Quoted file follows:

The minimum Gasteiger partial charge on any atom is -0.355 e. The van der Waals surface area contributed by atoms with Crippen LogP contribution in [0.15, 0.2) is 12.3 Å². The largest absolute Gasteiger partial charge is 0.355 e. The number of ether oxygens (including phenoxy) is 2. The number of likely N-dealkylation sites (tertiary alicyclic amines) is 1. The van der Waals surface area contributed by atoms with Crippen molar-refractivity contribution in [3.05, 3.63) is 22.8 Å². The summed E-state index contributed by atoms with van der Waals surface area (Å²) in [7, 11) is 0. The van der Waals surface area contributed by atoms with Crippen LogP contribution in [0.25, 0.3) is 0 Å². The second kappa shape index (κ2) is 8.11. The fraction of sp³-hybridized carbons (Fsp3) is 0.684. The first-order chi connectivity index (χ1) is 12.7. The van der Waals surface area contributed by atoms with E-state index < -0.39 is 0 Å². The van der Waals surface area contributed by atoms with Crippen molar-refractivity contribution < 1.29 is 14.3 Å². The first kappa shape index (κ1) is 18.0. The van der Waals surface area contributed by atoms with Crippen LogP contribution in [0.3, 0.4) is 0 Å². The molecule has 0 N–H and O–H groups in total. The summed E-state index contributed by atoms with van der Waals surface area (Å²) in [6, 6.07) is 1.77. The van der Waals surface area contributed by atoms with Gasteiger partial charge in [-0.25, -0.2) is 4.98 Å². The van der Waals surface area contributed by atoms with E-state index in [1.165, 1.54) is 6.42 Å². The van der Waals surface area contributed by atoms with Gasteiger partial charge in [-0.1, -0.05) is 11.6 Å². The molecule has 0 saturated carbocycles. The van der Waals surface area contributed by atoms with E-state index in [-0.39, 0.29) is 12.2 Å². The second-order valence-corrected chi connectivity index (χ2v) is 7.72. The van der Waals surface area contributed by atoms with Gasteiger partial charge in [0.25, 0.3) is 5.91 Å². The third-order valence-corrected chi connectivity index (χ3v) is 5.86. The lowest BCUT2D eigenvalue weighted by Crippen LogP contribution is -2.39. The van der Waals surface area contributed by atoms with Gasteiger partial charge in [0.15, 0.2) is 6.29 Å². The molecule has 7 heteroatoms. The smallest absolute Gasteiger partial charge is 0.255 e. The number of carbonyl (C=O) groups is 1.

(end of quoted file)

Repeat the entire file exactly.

The minimum Gasteiger partial charge on any atom is -0.355 e. The van der Waals surface area contributed by atoms with Crippen LogP contribution in [0.15, 0.2) is 12.3 Å². The largest absolute Gasteiger partial charge is 0.355 e. The number of ether oxygens (including phenoxy) is 2. The number of likely N-dealkylation sites (tertiary alicyclic amines) is 1. The van der Waals surface area contributed by atoms with Crippen molar-refractivity contribution in [3.05, 3.63) is 22.8 Å². The summed E-state index contributed by atoms with van der Waals surface area (Å²) in [7, 11) is 0. The van der Waals surface area contributed by atoms with Crippen LogP contribution in [0.25, 0.3) is 0 Å². The second kappa shape index (κ2) is 8.11. The fraction of sp³-hybridized carbons (Fsp3) is 0.684. The first-order chi connectivity index (χ1) is 12.7. The van der Waals surface area contributed by atoms with E-state index < -0.39 is 0 Å². The van der Waals surface area contributed by atoms with Crippen molar-refractivity contribution < 1.29 is 14.3 Å². The first kappa shape index (κ1) is 18.0. The van der Waals surface area contributed by atoms with Crippen LogP contribution in [0.3, 0.4) is 0 Å². The molecule has 0 N–H and O–H groups in total. The summed E-state index contributed by atoms with van der Waals surface area (Å²) in [6, 6.07) is 1.77. The van der Waals surface area contributed by atoms with Gasteiger partial charge in [-0.25, -0.2) is 4.98 Å². The van der Waals surface area contributed by atoms with E-state index in [1.165, 1.54) is 6.42 Å². The van der Waals surface area contributed by atoms with Gasteiger partial charge in [-0.1, -0.05) is 11.6 Å². The molecule has 0 saturated carbocycles. The van der Waals surface area contributed by atoms with E-state index in [-0.39, 0.29) is 12.2 Å². The second-order valence-corrected chi connectivity index (χ2v) is 7.72. The van der Waals surface area contributed by atoms with Gasteiger partial charge in [0.25, 0.3) is 5.91 Å². The third-order valence-corrected chi connectivity index (χ3v) is 5.86. The lowest BCUT2D eigenvalue weighted by Crippen LogP contribution is -2.39. The van der Waals surface area contributed by atoms with Gasteiger partial charge in [0.15, 0.2) is 6.29 Å². The molecule has 7 heteroatoms. The smallest absolute Gasteiger partial charge is 0.255 e. The number of carbonyl (C=O) groups is 1.